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Webinar: Revising auto ethnographic ethical guidelines from self to other. Nothing about us, without us

30 June, 2020 @ 21:00 - 22:00 UTC+1 | Free

Webinar: Revising auto ethnographic ethical guidelines from self to other. Nothing about us, without us

Date: 30 June 2020 (please note that due to the time difference, in some timezones the date is 29th June)

08:00 (UTC+12:00 – Wellington, Suva, Tarawa)
21:00 (UTC+01:00 – Dublin, Edinburgh, Lisbon, London) – 29th June
16:00 (UTC-04:00 – New York, Toronto, Manaus, Santiago) – 29th June

* Please check the correct time in your timezone (NOTE: in some timezones, the date will be 29th June) 

To register: scroll down >> click “add to cart” >> follow instructions (participation is free, no payment will be requested)

Duration: 60 min.

Hosted by: Martin Tolich (Otago University)

Auto ethnography dominated proceedings at the 4th Congress of Qualitative Inquiry (2008) yet its advocates provided little evidence of ethical considerations.  In response to this ethical void, Tolich wrote a critique of current practice: Ten foundational guidelines for auto ethnographers published in Qualitative Health Research in 2010.  Since then, according to Google Scholar 291 researchers, many of them graduate students have cited the article finding the guidelines ‘influential’, ‘making a difference’. Others claim the guidelines were hard-line, oppressive. One of these citations recorded an Auto ethnography Tolich wrote about his experiences at Outward Bound (Tolich 2012).  The goal of this presentation systematically analyses ways the 291 researchers employed and commented on the guidelines especially their focus on how the retroactive nature of writing auto ethnography disrupts, challenges ethical considerations.  These researchers repeatedly found internal confidentiality, process consent and retrospective consent useful guidelines. Given the propensity of auto ethnographers to write others into “their story” after the event one of the original guidelines, featuring the anticipatory qualities of photo voice was not fit for purpose.  Rarely, it seems, do auto ethnographers anticipate ethical issues.  The disability activist sourced statement, “nothing about us, without us”, superseding photo voice creates a paradigm shift replacing the original auto ethnography ethics catch cry,  “do I own the story because I tell it”, and its preoccupation with the self.  ‘Nothing about us, without us’ enables ethics squarely toward the rights of all people mentioned in the auto ethnography.  When applying these revised guidelines to the author’s Outward Bound auto ethnography difficulties applying ethical considerations to autoethnography are both revealed and resolved.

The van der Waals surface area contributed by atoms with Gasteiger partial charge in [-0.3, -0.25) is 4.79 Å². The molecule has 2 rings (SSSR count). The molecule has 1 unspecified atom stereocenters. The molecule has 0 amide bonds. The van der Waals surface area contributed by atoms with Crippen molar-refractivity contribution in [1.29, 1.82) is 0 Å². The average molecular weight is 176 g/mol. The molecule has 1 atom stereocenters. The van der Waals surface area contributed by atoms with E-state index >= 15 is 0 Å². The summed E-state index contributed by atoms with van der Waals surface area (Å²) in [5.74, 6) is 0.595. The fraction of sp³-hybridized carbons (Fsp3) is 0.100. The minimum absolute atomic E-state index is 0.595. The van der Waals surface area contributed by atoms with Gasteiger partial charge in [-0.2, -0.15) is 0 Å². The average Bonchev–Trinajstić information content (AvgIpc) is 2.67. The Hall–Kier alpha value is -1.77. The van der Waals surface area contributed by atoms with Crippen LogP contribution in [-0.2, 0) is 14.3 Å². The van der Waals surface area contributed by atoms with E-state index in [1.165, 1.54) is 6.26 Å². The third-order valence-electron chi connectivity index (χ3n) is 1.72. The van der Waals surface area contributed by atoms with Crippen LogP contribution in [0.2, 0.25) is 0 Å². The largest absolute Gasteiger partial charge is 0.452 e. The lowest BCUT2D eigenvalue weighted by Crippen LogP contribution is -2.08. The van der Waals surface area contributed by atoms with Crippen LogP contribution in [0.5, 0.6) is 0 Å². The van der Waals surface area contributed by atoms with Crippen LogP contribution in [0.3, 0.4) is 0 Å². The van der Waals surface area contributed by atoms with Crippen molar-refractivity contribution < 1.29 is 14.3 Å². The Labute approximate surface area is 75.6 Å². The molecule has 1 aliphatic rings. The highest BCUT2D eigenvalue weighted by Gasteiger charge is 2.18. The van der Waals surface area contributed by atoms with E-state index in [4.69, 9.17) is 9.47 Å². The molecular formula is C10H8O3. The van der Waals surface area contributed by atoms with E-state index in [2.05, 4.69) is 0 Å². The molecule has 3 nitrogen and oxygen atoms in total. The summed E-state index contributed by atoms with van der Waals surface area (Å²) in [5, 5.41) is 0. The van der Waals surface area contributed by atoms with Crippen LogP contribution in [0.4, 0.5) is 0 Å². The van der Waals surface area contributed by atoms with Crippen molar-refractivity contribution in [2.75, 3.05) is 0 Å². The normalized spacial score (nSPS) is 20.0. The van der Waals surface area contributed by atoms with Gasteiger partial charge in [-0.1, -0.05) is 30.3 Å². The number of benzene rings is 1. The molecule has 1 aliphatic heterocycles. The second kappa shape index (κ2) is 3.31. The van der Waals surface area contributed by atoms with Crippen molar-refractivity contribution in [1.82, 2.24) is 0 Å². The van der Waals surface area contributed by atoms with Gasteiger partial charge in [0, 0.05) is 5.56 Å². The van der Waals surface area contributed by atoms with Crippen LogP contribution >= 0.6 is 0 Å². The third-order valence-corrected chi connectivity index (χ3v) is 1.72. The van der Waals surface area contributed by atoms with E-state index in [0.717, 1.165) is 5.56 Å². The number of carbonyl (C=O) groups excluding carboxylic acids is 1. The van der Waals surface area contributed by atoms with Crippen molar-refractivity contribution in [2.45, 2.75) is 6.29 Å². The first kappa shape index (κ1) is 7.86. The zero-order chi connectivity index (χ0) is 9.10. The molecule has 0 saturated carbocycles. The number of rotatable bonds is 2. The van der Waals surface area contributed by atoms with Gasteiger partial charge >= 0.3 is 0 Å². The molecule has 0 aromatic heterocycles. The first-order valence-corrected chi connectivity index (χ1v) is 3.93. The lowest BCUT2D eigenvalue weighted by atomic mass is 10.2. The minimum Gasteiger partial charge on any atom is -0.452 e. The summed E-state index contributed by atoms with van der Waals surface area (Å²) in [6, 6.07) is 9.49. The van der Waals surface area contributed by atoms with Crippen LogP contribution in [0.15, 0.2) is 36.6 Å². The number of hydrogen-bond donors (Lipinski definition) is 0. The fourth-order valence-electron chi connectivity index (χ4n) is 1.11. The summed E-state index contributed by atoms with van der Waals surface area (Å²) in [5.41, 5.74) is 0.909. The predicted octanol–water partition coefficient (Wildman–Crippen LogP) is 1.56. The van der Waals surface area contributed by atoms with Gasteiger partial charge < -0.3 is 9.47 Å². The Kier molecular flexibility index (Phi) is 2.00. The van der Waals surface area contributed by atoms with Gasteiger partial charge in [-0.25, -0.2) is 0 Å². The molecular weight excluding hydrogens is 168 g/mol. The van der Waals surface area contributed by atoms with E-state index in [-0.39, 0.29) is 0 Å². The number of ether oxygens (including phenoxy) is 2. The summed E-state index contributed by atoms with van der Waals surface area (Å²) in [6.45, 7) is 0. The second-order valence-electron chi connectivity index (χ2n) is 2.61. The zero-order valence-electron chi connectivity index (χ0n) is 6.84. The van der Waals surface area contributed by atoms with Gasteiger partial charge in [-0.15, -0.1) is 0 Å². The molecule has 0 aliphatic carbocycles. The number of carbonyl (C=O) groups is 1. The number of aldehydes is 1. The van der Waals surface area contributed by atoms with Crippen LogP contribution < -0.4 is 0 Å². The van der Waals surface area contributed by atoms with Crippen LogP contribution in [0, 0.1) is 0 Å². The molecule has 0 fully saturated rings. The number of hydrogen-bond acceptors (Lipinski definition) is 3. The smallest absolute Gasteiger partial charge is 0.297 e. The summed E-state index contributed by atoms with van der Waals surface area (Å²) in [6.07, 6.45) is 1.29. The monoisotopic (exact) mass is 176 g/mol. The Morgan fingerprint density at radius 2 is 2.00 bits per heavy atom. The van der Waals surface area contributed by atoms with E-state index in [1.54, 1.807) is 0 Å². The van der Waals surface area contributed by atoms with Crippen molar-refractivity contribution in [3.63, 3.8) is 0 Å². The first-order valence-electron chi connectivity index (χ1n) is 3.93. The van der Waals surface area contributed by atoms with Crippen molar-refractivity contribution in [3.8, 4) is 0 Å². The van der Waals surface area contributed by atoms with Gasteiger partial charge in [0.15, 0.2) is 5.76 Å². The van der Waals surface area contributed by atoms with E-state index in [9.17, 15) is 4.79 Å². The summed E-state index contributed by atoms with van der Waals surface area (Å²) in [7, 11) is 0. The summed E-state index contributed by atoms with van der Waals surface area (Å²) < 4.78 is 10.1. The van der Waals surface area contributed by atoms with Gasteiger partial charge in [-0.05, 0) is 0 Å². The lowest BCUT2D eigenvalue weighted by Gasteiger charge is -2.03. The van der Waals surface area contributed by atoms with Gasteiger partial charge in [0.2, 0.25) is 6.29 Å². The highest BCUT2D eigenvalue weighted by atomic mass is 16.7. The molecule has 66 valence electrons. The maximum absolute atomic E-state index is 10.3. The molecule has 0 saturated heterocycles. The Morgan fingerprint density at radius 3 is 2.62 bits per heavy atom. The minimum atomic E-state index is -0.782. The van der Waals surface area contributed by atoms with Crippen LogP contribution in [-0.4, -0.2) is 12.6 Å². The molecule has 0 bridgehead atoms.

Tolich, M., 2010. A critique of current practice: Ten foundational guidelines for autoethnographers. Qualitative Health Research20(12), pp.1599-1610.

Tolich, M., 2012. My eye-opening midnight swim: An Outward Bound autoethnography. New Zealand Journal of Outdoor Education: Ko Tane Mahuta Pupuke3(1), p.9.

Martin Tolich’s first degrees were from Auckland University and his Ph.D. in Sociology was from University of California, Davis. He is currently Associate Professor in Sociology at Otago University, New Zealand. Martin has authored and co-authored numerous books on Research Methods and Research Ethics for Pearson, Oxford University Press, Routledge and Sage. His latest books were Planning Ethically Responsible Research (with Sieber), the Sage Handbook of Qualitative Research Ethics (with Ron Iphofen), Public Sociology Capstone: Non-neoliberal Alternatives to Internships, Social Science Research in New Zealand (with Davidson).  His forthcoming book with Routledge is Finding Your Ethical Self: a guidebook for novice qualitative researchers.  He has served on ethics committees for over twenty years and in 2008 founded a not-for-profit independent New Zealand Ethics Committee. In 2012, he gained a blue-sky three year Marsden Grant from the Royal Society of New Zealand to study tensions around ethics review. 


30 June, 2020
21:00 - 22:00
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